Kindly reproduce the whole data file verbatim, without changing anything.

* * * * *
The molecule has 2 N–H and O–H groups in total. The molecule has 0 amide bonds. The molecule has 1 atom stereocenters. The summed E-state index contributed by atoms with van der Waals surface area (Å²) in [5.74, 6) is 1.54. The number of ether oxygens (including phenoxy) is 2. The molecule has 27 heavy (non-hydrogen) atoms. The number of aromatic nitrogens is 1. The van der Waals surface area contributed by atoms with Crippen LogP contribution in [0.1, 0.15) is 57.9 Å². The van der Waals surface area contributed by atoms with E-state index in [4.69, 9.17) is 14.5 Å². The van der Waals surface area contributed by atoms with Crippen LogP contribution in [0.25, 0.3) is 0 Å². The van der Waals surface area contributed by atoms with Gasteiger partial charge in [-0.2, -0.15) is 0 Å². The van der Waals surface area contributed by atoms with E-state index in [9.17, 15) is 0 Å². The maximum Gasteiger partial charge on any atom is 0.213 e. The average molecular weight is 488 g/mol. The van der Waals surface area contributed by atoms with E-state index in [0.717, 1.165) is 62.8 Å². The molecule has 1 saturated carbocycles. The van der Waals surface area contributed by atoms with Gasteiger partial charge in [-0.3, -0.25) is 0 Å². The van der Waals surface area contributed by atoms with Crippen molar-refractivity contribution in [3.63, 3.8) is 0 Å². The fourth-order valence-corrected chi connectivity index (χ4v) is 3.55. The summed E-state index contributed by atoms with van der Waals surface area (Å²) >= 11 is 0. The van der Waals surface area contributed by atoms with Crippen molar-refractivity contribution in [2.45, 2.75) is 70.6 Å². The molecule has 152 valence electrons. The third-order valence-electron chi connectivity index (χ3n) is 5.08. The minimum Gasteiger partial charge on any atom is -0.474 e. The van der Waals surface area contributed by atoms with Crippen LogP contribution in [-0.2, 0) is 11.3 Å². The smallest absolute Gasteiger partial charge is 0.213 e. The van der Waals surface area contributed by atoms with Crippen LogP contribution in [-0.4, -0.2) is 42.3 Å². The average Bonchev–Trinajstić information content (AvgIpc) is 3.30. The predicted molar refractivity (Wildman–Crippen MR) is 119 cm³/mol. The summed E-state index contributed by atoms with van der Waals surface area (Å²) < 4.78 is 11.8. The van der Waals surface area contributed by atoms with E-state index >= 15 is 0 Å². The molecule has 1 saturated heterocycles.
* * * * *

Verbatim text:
The molecule has 2 N–H and O–H groups in total. The molecule has 0 amide bonds. The molecule has 1 atom stereocenters. The summed E-state index contributed by atoms with van der Waals surface area (Å²) in [5.74, 6) is 1.54. The number of ether oxygens (including phenoxy) is 2. The molecule has 27 heavy (non-hydrogen) atoms. The number of aromatic nitrogens is 1. The van der Waals surface area contributed by atoms with Crippen LogP contribution in [0.1, 0.15) is 57.9 Å². The van der Waals surface area contributed by atoms with E-state index in [4.69, 9.17) is 14.5 Å². The van der Waals surface area contributed by atoms with Crippen LogP contribution in [0.25, 0.3) is 0 Å². The van der Waals surface area contributed by atoms with Gasteiger partial charge in [-0.2, -0.15) is 0 Å². The van der Waals surface area contributed by atoms with E-state index in [9.17, 15) is 0 Å². The maximum Gasteiger partial charge on any atom is 0.213 e. The average molecular weight is 488 g/mol. The van der Waals surface area contributed by atoms with E-state index in [0.717, 1.165) is 62.8 Å². The molecule has 1 saturated carbocycles. The van der Waals surface area contributed by atoms with Gasteiger partial charge in [-0.3, -0.25) is 0 Å². The van der Waals surface area contributed by atoms with Crippen molar-refractivity contribution in [3.63, 3.8) is 0 Å². The fourth-order valence-corrected chi connectivity index (χ4v) is 3.55. The summed E-state index contributed by atoms with van der Waals surface area (Å²) >= 11 is 0. The van der Waals surface area contributed by atoms with Crippen molar-refractivity contribution in [2.45, 2.75) is 70.6 Å². The molecule has 152 valence electrons. The third-order valence-electron chi connectivity index (χ3n) is 5.08. The minimum Gasteiger partial charge on any atom is -0.474 e. The van der Waals surface area contributed by atoms with Crippen LogP contribution in [-0.2, 0) is 11.3 Å². The smallest absolute Gasteiger partial charge is 0.213 e. The van der Waals surface area contributed by atoms with Crippen LogP contribution in [-0.4, -0.2) is 42.3 Å². The average Bonchev–Trinajstić information content (AvgIpc) is 3.30. The predicted molar refractivity (Wildman–Crippen MR) is 119 cm³/mol. The summed E-state index contributed by atoms with van der Waals surface area (Å²) < 4.78 is 11.8. The van der Waals surface area contributed by atoms with E-state index >= 15 is 0 Å². The molecule has 1 saturated heterocycles.